The Buckle Up America Initiative (BUA) began when the Secretary of Transportation was directed to prepare a plan to increase seat belt use nationwide. In response, the National Highway Traffic Safety Administration (NHTSA) developed a plan calling for new partnerships, enactment of new legislation, strong enforcement, and expanded public information & education efforts. The specific goals of the plan aimed to increase seat belt use to 85 percent by 2000 and 90 percent by 2005, and to decrease fatalities to children under the age of five by 15 percent by 2000 and by 25 percent by 2005.
At the same time Executive Order 13043 was issued, which requires seat belt use by all federal employees on the job, all motor vehicle occupants in national parks, and all motor vehicle occupants in defense installations. The Executive Order also recommended that there be seat belt use policies and programs for federal contractors, grantees, and Tribal Governments.
This report documents two overall evaluation objectives. First, to evaluate outcomes including increased occupant restraint use and reduced fatalities. Second, to document efforts in response to the four components of the BUA Initiative and to the Executive Order 13043.
Historic and current seat belt observation results, from multiple sources, were used to determine trends in occupant restraint use over time. Data from the Fatality Analysis Reporting System were used to determine trends in fatalities. Law enforcement agency (LEA) citation data, categorized by state, state police, and size of urban population, were used to determine trends in occupant restraint citations issued. Case studies in ten states were used to document efforts to pass stronger occupant restraint legislation. Case studies were also used to document exemplary efforts from a number of public and private groups, and used to document exemplary efforts put forward by government agencies to the Executive Order 13043.
National Occupant Protection Usage Survey (NOPUS) results indicated that belt usage increased from 1994 to 1996 and even more so during early years of BUA, from 1996 to 1998. NOPUS data for 2000 indicated that the usage rate was still improving.
National Occupant Protection Use
Front Seat Belt Use Rate
State reported belt use rates for 1998 indicated that usage was above 85 percent in only one state, California, and at or above 80 percent in four states (MD, NM, OR, HI) and the District of Columbia. All of these locations allow primary enforcement of the seat belt law.
State Reported Seat Belt Use Rates,
NOPUS results of child safety seat usage indicated that the use rate improved from 1996 to 1998 (1998 results are preliminary). The largest improvement was for children ages one through four. Improvement also occurred for older children, ages five through 15.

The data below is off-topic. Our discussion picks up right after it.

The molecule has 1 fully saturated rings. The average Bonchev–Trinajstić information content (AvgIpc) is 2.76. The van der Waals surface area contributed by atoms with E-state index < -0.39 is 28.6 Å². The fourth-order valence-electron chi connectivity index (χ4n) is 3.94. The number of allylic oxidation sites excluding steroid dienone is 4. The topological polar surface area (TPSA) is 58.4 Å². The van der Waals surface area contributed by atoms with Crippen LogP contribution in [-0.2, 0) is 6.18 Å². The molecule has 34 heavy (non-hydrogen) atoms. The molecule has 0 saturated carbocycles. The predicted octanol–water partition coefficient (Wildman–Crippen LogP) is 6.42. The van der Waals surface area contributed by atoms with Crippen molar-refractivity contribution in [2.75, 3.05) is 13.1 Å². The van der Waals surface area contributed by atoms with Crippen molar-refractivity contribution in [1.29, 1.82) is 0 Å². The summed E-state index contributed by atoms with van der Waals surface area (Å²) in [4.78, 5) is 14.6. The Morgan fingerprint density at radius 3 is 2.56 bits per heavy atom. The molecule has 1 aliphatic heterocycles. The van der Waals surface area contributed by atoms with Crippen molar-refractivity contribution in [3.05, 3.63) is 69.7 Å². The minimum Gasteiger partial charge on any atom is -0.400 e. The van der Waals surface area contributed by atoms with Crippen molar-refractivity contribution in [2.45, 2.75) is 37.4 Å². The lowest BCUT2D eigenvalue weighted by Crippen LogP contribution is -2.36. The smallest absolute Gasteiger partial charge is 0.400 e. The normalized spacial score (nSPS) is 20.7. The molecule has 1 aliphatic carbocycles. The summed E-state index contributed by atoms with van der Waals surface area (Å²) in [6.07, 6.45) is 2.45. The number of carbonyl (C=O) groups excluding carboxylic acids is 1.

National Occupant Protection Use
Children <5 Years
During BUA large strides to decrease fatalities to children under age five were accomplished. Fatalities decreased dramatically for children under age one (-20.9 percent) and were noticeably reduced for children ages one through four (-8.6%). Fewer fatalities occurred in situations where no restraint was used, and fewer occurred to children using child seats. The fatality data support the conclusion that more kids were buckled up over time.
|Under Age 1||177||135||140||-20.9|
|Adult Seat Belt||6||2||4||-33.3|
|1-4 Years Old||476||468||435||-8.6|
|Adult Seat Belt||86||79||93||+8.1|
|Adult Seat Belt||92||81||97||+5.4|
Seat belt and child safety seat enforcement increased under the umbrella of BUA programs. Seat belt enforcement data, collected from 32 states, indicated that citations issued increased in number (7.8% across all states) and on a per-resident basis (5.7%). Child seat enforcement data, collected from 29 states, indicated that citations issued also increased in number (8.3% across all states) and on a per-resident basis (6.1%). Results varied according to city size, state police, and type of law, primary or secondary.
Since 1997, six states (MD, IN, OK, AL, NJ, MI) and the District of Columbia passed a primary enforcement law. Many other states considered new legislation to strengthen their seat belt law but, for various reasons, were not successful at getting it enacted.
Numerous private and nonprofit groups raised awareness and made positive impacts on occupant protection usage. One notable participant, the National Safety Council's Air Bag and Seat Belt Safety Campaign, promoted high visibility, occupant protection enforcement and helped lobby for stronger enforcement laws in a number of states. Other notable participants included auto manufacturers.
The response to Executive Order 13043 has been sporadic, but some exemplary efforts were documented.
Buckle Up America is still far from its goal of 85 percent belt usage nationwide in 2000, though progress has been made. Buckle Up America has made remarkable progress towards its goal of decreasing fatalities of children under five years of age.
"PREPARED FOR THE DEPARTMENT OF TRANSPORTATION, NATIONAL HIGHWAY TRAFFIC SAFETY ADMINISTRATION UNDER CONTRACT NO.:DTNH22-97-D-05018. THE OPINIONS, FINDINGS, AND CONCLUSIONS EXPRESSED IN THIS PUBLICATION ARE THOSE OF THE AUTHORS AND NOT NECESSARILY THOSE OF THE NATIONAL HIGHWAY TRAFFIC SAFETY ADMINISTRATION."
HS Form 321